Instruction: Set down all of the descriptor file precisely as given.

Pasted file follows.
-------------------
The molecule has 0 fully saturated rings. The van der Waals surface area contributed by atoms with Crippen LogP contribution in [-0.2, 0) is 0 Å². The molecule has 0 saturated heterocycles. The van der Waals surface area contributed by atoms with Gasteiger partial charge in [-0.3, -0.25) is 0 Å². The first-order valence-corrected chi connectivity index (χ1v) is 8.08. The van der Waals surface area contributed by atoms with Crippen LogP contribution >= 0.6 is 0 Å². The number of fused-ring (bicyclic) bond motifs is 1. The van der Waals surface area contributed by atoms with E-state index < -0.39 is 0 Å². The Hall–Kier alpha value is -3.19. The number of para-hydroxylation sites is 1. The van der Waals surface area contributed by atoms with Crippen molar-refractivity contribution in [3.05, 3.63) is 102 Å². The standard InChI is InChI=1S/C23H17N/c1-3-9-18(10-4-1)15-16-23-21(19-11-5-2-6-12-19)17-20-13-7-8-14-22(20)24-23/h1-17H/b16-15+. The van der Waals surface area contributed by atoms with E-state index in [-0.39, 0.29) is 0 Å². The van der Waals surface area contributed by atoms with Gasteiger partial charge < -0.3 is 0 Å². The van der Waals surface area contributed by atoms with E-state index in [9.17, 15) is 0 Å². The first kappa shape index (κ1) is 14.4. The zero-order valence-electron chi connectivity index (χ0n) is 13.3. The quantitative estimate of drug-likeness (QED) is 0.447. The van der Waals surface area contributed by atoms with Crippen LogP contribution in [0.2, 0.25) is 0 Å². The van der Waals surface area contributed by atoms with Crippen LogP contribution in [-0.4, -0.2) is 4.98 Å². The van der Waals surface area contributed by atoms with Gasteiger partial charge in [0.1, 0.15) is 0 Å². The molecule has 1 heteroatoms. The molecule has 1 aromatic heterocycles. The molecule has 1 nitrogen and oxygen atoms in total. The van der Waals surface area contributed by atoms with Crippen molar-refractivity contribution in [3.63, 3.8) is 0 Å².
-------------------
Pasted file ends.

The molecule has 0 fully saturated rings. The van der Waals surface area contributed by atoms with Crippen LogP contribution in [-0.2, 0) is 0 Å². The molecule has 0 saturated heterocycles. The van der Waals surface area contributed by atoms with Gasteiger partial charge in [-0.3, -0.25) is 0 Å². The first-order valence-corrected chi connectivity index (χ1v) is 8.08. The van der Waals surface area contributed by atoms with Crippen LogP contribution >= 0.6 is 0 Å². The number of fused-ring (bicyclic) bond motifs is 1. The van der Waals surface area contributed by atoms with E-state index < -0.39 is 0 Å². The Hall–Kier alpha value is -3.19. The number of para-hydroxylation sites is 1. The van der Waals surface area contributed by atoms with Crippen molar-refractivity contribution in [3.05, 3.63) is 102 Å². The standard InChI is InChI=1S/C23H17N/c1-3-9-18(10-4-1)15-16-23-21(19-11-5-2-6-12-19)17-20-13-7-8-14-22(20)24-23/h1-17H/b16-15+. The van der Waals surface area contributed by atoms with E-state index in [-0.39, 0.29) is 0 Å². The van der Waals surface area contributed by atoms with Gasteiger partial charge < -0.3 is 0 Å². The van der Waals surface area contributed by atoms with E-state index in [9.17, 15) is 0 Å². The first kappa shape index (κ1) is 14.4. The zero-order valence-electron chi connectivity index (χ0n) is 13.3. The quantitative estimate of drug-likeness (QED) is 0.447. The van der Waals surface area contributed by atoms with Crippen LogP contribution in [0.2, 0.25) is 0 Å². The van der Waals surface area contributed by atoms with Crippen LogP contribution in [-0.4, -0.2) is 4.98 Å². The van der Waals surface area contributed by atoms with Gasteiger partial charge in [0.1, 0.15) is 0 Å². The molecule has 1 heteroatoms. The molecule has 1 aromatic heterocycles. The molecule has 1 nitrogen and oxygen atoms in total. The van der Waals surface area contributed by atoms with Crippen molar-refractivity contribution in [3.63, 3.8) is 0 Å².